2. THANK YOU for this post. I'm so sick of organic/anti-GMO consumers spouting off how organic uses no pesticides, when often they use DOUBLE the amount of pesticides than conventional farmers. We farm conventional & some GM canola and we don't WANT to spend more money on more pesticides. I wish people would actually *try* to understand that farming is a business and that farmers are not puppets for "big ag" like so many people think they should.

  3. Anonymous

    Well said. And copper never leaves the soil. The soil can be ruined forever. And which 2 billion people are we going to bump off so everyone can enjoy organic? Cereal crops with organic are 40-50% less productive than conventional and they have made a reputation from black marketing conventional farmers. But the tide is turning. Organic sales which started in the UK after BSE and Salmonella scares have now dropped by 27%. Why? Unaffordable, and not delivering the miracle health benefits maybe?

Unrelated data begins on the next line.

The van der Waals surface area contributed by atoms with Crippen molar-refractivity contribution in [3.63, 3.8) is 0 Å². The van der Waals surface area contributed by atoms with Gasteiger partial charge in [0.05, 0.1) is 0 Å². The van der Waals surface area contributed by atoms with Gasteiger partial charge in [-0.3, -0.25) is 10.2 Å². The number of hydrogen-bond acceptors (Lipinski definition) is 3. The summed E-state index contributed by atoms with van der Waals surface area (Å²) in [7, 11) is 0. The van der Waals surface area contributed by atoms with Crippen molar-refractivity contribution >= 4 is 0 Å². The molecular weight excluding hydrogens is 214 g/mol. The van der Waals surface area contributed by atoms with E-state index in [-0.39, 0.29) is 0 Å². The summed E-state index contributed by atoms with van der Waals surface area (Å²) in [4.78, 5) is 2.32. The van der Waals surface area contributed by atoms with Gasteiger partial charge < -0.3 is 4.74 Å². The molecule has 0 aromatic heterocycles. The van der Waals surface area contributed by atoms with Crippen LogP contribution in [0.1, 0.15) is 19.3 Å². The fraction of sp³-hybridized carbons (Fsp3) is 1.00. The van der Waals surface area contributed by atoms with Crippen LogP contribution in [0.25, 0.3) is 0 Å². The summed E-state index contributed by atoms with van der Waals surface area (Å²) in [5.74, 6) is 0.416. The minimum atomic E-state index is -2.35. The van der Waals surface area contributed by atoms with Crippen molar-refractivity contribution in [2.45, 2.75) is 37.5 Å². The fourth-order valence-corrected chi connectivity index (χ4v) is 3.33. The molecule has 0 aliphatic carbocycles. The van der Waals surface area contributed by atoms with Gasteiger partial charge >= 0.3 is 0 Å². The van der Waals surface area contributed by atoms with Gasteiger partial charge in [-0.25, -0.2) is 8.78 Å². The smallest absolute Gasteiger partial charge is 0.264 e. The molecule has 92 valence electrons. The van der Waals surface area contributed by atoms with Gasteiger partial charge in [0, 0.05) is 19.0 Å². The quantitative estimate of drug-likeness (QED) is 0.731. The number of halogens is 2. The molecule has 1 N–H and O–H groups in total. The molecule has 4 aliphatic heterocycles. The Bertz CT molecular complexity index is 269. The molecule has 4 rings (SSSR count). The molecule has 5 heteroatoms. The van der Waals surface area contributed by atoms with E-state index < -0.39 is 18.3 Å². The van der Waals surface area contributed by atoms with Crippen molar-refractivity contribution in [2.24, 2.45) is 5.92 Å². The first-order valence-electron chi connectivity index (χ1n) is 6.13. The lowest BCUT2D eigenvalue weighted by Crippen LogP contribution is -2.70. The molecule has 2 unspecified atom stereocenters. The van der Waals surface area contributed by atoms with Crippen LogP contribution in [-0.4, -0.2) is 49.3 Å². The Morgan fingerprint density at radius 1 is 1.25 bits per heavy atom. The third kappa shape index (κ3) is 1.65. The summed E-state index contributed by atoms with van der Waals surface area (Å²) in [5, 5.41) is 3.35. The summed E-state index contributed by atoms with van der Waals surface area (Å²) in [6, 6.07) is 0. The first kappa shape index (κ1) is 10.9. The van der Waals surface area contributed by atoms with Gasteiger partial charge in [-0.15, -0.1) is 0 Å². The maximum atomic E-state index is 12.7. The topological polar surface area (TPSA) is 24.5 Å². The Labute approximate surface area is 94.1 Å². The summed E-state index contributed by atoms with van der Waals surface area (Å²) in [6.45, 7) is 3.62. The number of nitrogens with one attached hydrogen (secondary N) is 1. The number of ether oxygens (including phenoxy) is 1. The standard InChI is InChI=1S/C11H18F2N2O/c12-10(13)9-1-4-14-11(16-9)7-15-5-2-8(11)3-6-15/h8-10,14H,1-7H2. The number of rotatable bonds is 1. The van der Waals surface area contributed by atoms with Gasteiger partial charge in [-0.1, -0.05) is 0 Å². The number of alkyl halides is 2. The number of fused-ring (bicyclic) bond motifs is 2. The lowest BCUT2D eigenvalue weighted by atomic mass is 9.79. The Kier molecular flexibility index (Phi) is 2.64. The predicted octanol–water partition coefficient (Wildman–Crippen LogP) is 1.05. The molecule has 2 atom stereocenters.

4. Anonymous